Monday, February 6th, 2017

Choosing a Business Structure, Part 1: Pros and Cons of LLC

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This article is part of a three-part series outlining some of the basics about business structures. To see the next article, click on the link below the article.

When creating your own business, you will find out that there are a few options for creating your own company for tax purposes.  There are three basic options available to you, and determining which is best can seem complicated.

Here, we will look at the benefits and downside of creating an LLC, or a limited liability company.

Creating an LLC offers one major and immediate benefit over a sole proprietorship.  If your business is ever sued or you find yourself buried under major debt, your personal assets are not at risk.

An LLC creates a business that is a separate entity from you personally, protecting your home, vehicles, and other assets from liens and seizure in the event of a lawsuit.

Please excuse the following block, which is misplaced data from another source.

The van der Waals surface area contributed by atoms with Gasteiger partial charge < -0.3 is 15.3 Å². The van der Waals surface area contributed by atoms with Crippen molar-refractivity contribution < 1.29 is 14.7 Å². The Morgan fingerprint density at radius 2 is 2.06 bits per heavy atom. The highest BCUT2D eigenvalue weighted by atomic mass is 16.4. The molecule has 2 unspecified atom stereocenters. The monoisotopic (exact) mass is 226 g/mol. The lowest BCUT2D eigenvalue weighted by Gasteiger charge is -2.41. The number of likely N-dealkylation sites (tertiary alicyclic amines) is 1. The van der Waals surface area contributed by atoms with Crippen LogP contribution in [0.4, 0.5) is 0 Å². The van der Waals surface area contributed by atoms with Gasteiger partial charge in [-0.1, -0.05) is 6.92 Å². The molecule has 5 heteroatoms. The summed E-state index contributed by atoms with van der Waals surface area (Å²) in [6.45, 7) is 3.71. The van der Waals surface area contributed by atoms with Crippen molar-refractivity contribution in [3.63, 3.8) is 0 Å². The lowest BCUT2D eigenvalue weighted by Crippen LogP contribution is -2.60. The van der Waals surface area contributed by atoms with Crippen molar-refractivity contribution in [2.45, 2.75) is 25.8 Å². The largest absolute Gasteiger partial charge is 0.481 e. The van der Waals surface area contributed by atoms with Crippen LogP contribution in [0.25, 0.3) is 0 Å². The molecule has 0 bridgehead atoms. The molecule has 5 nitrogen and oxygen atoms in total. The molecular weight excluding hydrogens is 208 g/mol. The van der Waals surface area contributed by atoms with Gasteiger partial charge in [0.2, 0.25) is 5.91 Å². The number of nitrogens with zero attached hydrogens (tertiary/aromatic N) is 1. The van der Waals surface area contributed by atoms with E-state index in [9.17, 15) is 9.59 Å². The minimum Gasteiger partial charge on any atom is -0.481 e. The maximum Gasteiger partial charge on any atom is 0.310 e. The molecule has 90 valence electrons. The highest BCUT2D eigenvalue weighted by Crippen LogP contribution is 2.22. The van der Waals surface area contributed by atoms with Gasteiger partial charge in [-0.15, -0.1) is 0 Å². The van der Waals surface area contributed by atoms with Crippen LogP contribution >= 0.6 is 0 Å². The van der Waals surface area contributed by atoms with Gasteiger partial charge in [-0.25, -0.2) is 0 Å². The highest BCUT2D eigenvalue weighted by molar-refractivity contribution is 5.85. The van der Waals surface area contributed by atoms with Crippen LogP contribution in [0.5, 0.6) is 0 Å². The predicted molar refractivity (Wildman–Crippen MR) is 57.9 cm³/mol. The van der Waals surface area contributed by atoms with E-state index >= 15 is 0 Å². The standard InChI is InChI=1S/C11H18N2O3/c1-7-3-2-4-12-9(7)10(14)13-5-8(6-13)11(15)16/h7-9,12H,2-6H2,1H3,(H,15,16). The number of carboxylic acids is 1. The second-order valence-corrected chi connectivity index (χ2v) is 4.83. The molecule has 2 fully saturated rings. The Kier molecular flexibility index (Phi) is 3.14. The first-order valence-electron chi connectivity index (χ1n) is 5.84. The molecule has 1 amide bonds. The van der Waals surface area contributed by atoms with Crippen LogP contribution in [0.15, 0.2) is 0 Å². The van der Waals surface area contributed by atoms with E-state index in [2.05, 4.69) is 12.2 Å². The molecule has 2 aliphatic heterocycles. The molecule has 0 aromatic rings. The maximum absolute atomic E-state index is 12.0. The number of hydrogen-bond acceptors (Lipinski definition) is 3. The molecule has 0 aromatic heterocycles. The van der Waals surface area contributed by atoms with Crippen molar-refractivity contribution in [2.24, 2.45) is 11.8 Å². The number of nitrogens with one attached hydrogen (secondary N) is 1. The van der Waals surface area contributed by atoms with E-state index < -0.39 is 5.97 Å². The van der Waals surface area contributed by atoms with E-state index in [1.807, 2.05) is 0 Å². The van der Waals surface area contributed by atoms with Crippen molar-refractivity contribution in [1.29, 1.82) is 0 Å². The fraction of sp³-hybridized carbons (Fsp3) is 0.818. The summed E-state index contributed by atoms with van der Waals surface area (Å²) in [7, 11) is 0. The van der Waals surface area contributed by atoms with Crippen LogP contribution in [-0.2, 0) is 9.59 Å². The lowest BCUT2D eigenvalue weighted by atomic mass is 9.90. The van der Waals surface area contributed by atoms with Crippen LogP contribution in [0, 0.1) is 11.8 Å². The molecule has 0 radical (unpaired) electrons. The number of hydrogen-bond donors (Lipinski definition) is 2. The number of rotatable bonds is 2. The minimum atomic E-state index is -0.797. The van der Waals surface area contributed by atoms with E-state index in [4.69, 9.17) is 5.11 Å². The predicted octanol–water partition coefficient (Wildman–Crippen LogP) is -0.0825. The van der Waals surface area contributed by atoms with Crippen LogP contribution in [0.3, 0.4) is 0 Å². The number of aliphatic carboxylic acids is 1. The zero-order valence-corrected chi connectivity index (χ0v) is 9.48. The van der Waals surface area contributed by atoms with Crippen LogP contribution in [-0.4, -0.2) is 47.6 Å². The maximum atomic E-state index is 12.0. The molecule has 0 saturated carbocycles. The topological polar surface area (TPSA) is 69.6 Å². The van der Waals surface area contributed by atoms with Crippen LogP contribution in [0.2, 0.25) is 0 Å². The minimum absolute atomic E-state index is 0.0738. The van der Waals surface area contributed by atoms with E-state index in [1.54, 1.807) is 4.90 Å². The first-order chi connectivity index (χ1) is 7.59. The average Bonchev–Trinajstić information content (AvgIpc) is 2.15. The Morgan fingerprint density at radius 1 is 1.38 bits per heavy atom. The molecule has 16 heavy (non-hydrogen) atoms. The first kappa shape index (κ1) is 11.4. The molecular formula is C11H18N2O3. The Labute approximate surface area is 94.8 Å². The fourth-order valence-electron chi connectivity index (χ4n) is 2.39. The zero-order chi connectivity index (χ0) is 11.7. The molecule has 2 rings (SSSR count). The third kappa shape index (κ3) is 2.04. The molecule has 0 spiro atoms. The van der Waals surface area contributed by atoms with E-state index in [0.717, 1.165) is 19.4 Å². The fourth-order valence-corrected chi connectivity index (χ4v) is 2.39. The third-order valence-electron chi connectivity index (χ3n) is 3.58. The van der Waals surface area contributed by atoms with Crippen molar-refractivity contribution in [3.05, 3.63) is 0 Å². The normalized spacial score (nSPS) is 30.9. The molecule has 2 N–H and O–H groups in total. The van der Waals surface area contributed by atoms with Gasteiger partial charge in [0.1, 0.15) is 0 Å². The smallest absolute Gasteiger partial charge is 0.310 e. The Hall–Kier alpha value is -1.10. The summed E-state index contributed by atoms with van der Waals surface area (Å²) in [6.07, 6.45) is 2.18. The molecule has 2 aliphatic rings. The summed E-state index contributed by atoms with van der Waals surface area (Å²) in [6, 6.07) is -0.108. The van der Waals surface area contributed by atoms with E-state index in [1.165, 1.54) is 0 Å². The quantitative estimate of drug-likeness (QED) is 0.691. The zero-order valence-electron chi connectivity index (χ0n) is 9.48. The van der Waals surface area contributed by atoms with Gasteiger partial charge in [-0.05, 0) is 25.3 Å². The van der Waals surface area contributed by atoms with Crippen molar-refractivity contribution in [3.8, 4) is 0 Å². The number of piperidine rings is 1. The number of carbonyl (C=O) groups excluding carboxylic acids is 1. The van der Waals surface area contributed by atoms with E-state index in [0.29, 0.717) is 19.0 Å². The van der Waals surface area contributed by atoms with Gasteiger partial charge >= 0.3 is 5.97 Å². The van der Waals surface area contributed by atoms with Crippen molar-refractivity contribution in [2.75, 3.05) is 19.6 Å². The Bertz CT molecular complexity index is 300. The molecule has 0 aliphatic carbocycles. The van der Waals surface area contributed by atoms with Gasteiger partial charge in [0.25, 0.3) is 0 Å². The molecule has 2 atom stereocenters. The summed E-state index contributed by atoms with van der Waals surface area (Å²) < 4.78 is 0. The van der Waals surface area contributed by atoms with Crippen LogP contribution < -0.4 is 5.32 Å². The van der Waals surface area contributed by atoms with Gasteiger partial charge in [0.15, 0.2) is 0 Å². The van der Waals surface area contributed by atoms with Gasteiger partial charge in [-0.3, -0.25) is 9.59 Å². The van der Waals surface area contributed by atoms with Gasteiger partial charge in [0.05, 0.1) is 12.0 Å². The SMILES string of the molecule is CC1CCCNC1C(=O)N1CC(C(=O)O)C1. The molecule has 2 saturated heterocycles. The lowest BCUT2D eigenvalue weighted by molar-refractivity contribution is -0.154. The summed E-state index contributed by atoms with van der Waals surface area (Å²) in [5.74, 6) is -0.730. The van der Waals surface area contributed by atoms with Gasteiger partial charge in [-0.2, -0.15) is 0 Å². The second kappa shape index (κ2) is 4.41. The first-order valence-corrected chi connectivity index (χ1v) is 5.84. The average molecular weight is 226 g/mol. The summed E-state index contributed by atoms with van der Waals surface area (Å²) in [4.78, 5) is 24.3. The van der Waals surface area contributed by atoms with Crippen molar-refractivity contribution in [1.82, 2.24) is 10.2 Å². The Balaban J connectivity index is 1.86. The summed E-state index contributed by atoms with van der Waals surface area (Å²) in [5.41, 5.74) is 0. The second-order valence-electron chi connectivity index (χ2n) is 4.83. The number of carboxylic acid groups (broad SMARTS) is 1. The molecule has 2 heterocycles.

Unlike C corporations, which can require substantial paperwork documenting corporate meetings, resolutions, and annual reports, LLCs typically have much less strenuous day-to-day paperwork to keep up with.

Like sole proprietorships and S corporations, an LLC is a so-called “pass-through” entity, meaning that it does not pay its own taxes, but rather the profits “pass through” to the owners and are taxed at the owner’s (or owners’) individual tax rates.

The downside of starting an LLC right off the bat is that it is more costly.  You will need to pay fees to file paperwork, and although they are typically less than $150, you may find that you need help filling them out.

With an LLC there is a good chance that you will need to solicit the services of a legal professional to ensure that all paperwork and forms are properly filled and filed.

With these things in mind, you can easily determine whether an LLC is the appropriate means of starting your business.  It is certainly best to look at all of your options.

When considering an LLC, keep in mind that a lawsuit is very rare, but understand that the ramifications are much less if you are able to keep your home and other assets separate from your business.  There is much to consider when forming your business, but this decision can always be changed later if you find that your choice is not the right one for you.

Continue to Part 2: Pros and Cons of Sole Proprietorships